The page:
Finance Ministers Of Japan And South Korea Agree To Resume Currency Swap Agreement As Ties Warm

Japanese Finance Minister Shunichi Suzuki announced the agreement after meeting with his South Korean counterpart, Choo Kyungho. It was the first time the two countries have held annual financial talks in seven years, though Suzuki and Choo also met in South Korea in May.
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Japan and South Korea agreed Thursday to revive a currency swap agreement for times of crisis, in the latest sign of warming ties as the countries work to smooth over historical antagonisms.

Japanese Finance Minister Shunichi Suzuki announced the agreement after meeting with his South Korean counterpart, Choo Kyungho. It was the first time the two countries have held annual financial talks in seven years, though Suzuki and Choo also met in South Korea in May.

Suzuki told reporters that the 3-year currency swap agreement would help reinforce trust in the financial stability of the two countries as a fallback in an emergency. But he emphasised that Japan is fully prepared to deal with fluctuations in the Japanese yen, which has weakened sharply against the US dollar in the past year.

The USD 10 billion swap arrangement expired in 2015 and had not been renewed.     
 
Largely symbolic, it allows the South Korean and Japanese central banks to exchange currencies for each country's reserves of US dollars to provide extra liquidity, or cash supplies, in case of a crisis.

The two major Asian economies, both US allies, have recently mended ties as they contend with challenges posed by China and North Korea, despite tensions over issues left over from Japan's 35-year occupation of the Korean Peninsula before and during World War II.

From July 21, Japan plans to reinstate South Korea as a preferred nation with fast-track trade status. That will essentially end a four-year trade dispute that began in July 2019 when Japan removed South Korea from its “white list” of countries given fast-track approvals in trade as ties deteriorated over compensation for Japanese wartime actions.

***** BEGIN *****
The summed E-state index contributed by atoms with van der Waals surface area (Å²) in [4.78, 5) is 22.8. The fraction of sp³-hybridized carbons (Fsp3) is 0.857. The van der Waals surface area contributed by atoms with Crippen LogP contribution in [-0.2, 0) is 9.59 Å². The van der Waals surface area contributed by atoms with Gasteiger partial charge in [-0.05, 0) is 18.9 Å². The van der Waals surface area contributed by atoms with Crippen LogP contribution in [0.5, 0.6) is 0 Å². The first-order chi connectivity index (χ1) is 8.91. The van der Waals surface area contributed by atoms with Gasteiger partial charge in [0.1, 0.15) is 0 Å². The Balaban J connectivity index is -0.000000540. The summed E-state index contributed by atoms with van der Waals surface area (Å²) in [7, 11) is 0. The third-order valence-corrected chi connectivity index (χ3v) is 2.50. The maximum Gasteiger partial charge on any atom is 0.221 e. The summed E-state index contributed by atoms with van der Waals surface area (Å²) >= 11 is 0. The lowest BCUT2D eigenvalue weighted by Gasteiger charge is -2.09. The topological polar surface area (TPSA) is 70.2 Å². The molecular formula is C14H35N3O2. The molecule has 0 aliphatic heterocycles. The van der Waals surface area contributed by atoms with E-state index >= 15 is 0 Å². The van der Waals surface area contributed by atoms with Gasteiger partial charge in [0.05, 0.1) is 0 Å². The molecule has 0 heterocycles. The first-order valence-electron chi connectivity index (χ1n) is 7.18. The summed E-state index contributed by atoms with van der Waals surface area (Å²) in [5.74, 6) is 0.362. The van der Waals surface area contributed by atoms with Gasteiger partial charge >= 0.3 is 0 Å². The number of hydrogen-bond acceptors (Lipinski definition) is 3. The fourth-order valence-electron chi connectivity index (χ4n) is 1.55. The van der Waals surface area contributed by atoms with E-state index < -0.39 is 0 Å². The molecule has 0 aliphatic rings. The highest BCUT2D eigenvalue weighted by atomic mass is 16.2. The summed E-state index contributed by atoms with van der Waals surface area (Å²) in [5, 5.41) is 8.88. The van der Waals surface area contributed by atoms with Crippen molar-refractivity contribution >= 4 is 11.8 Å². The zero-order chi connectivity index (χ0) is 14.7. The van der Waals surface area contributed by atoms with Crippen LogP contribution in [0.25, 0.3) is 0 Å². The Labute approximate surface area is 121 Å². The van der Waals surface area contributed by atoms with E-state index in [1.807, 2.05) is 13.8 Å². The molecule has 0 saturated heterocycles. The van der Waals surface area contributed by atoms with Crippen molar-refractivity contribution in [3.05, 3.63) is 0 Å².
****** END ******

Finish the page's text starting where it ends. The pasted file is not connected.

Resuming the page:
Japan's tightening of trade controls against Seoul was in apparent retaliation for South Korean court rulings in 2018 that ordered Japanese companies to compensate Korean workers for abusive treatment and forced labour during World War II.

Japan also tightened export controls on key chemicals used by South Korean companies to make semiconductors and displays, prompting South Korea to file a complaint with the World Trade Organisation and remove Japan from its own list of countries with preferred trade status.

South Korean President Yoon Suk Yeol and Japanese Prime Minister Fumio Kishida met in March in the first formal summit between the two countries since 2015.

Japan colonised the Korean Peninsula between 1910 and 1945, imposing Japanese names and language on Koreans and conscripting many into forced labour or prostitution in military brothels before and during World War II. 

Japan gave USD 800 million to South Korea's then-military-backed government under a 1965 accord to normalise relations which was mainly used on economic development projects driven by major South Korean companies.
 
A semi-government fund set up by Tokyo offered compensation to former “comfort women” when the government apologised in 1995, but many South Koreans believe the Japanese government should take more direct responsibility for the occupation.

The two sides also have a longstanding territorial dispute over a group of islands controlled by South Korea but claimed by Japan. 

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